One for the history books

In the United States History courses I took in college, the emphasis was squarely on political history: the political and military efforts to create our country, the effect of electing this candidate rather than his opponent as President, the transformation that World War II wrought on the world geopolitical stage and our emergence as a global power.  I learned also about the concept of historical perspective: that historians cannot speak intelligently about the effect of a given action until decades have passed and the ripples can be seen.

That still leaves us with the enjoyable pastime of speculation.

Just as the destructive force of post-tropical storm Sandy was amplified by merging with a North Atlantic system before making landfall, the economic and military fear, uncertainty, and doubt provoked by the possibility of sequestration, which strikes me as the United States’ self-imposed withdrawal from its role as a major military power, is coupled with what has become an annual Congressional tradition of holding the nation hostage, with each party and representative seeking to maximize the political and economic ransom in exchange for a continuing resolution to keep the government operating. Back when the Congress still performed its Constitutional duty to pass an annual budget, that opportunity to play chicken with (pig-)earmarked spending and unrelated amendments that would never pass on their own merits came only once a year.

The sequestration bill, the idea of Congress motivating itself by creating an alternative default scenario so dreadful that no sane person would allow it to come to pass, may make sense at first glance, but what it reveals to me is a Congress that lacks an awareness of its own capacity for stupidity and that considers brinksmanship as the default method for dispute resolution. The federal government has become so accustomed to unthinkable things, such as a war over personal animosity or abandoning our most fundamental ethical principles, our rights, and legal obligations for the sake of expediency and the perception of security, that it has lost that healthy fear of the repercussions of its own actions.

Regardless of what happens with the looming budgetary crises, there will be negative fallout for the Armed Forces and vital defense contractors. Infrastructure will go unmaintained or even be dismantled. Personnel training and equipment maintenance will be delayed or canceled. Our government is failing us in its most important duty: defending us. The degree and result of that failure cannot be foreseen. It is worth noting that a nation along our porous border is in a state of open war between the federal government and drug cartels, and some have speculated that it is in danger of becoming a failed state.

One would think that our elected officials should be spending all of their energy resolving the government’s immediate fiscal problems and mitigating the impact on the readiness of our Armed Forces. Instead, they have chosen this time to try to limit the American people’s access to firearms. Why, they ask, would a person need military-style weapons? As our politicians eviscerate our military in a way that no adversary ever could, that question pretty much answers itself!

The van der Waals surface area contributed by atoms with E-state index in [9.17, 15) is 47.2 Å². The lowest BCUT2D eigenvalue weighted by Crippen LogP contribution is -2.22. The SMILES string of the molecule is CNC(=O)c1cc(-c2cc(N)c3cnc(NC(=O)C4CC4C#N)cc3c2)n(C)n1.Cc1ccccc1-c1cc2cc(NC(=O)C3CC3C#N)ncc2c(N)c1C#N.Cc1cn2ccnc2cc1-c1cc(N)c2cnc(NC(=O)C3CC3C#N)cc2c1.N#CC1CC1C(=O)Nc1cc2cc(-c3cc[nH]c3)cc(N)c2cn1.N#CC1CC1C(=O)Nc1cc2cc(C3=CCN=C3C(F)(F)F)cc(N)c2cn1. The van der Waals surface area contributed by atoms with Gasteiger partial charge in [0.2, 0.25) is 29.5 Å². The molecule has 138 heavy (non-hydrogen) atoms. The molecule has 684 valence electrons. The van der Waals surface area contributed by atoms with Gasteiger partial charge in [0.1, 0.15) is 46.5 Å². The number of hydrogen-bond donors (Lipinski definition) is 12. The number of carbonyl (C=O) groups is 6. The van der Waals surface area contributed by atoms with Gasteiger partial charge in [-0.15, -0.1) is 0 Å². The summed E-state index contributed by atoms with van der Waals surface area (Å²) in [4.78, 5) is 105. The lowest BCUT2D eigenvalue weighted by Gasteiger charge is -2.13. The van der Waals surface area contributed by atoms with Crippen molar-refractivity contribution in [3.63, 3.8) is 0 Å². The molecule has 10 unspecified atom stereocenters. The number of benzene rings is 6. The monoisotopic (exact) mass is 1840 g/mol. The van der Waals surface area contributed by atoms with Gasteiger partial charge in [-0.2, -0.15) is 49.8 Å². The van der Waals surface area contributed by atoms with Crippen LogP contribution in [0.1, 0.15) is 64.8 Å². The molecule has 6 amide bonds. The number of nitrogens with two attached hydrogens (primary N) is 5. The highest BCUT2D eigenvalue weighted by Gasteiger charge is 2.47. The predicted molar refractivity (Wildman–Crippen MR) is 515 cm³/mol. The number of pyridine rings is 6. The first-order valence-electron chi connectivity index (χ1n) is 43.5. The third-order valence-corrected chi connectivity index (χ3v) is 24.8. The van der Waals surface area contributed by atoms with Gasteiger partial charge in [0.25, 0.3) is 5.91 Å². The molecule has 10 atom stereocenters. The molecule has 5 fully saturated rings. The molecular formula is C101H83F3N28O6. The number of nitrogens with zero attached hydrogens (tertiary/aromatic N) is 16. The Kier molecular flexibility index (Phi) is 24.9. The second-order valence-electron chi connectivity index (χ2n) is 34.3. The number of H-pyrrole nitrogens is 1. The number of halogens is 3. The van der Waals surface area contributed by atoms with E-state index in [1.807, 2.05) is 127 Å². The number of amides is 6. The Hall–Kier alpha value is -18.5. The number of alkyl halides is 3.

It will be…interesting…to see how this plays out in the coming months and years. Perhaps historians will look back on this year as the beginning of the end of the United States’ status as a superpower.

 

2013 Novus annum

Each year, I set aside some time in late December and early January to reflect on the events and the lessons learned in the preceding twelve months and to set a course for the coming year. I don’t make resolutions, per se. Rather, I consider what I would like to change about my life, realizing that some changes may take longer than twelve months.

One goal with which I have been particularly unsuccessful over the years is the maintaining of a daily journal to capture my life. My physical journals have taken many forms, but beginning in 2007, I standardized on pocket-sized, page-per-day Moleskine journal with either a red or black cover. It is an excellent tool, but several years passed before I realized that it was not the right tool for me: the 3.5×5-inch pages were too small for my lengthy entries. Beginning with 2013, I am using the A4-size, page-per-day Moleskine journal. The larger pages should give me enough space to capture my thoughts. In addition to paper journals, I have used a variety of computer-based solutions, with mixed success. While this blog may appear under-utilized for a person intent on recording his life, it is actually a relative success compared to most of the local computer and web-based solutions I have tried over the years.  EverNote (www.evernote.com) has been a spectacular success for the short time I have been using it. The ability to store text, photos, audio files, and links in a single tool, all with geographical and topical tagging, makes it a key component (along with Gmail and Google Calendar) in my web-based “brain backup” system to combat the otherwise life-impairing retrograde and anteriograde amnesia caused by my medications. So far, so good.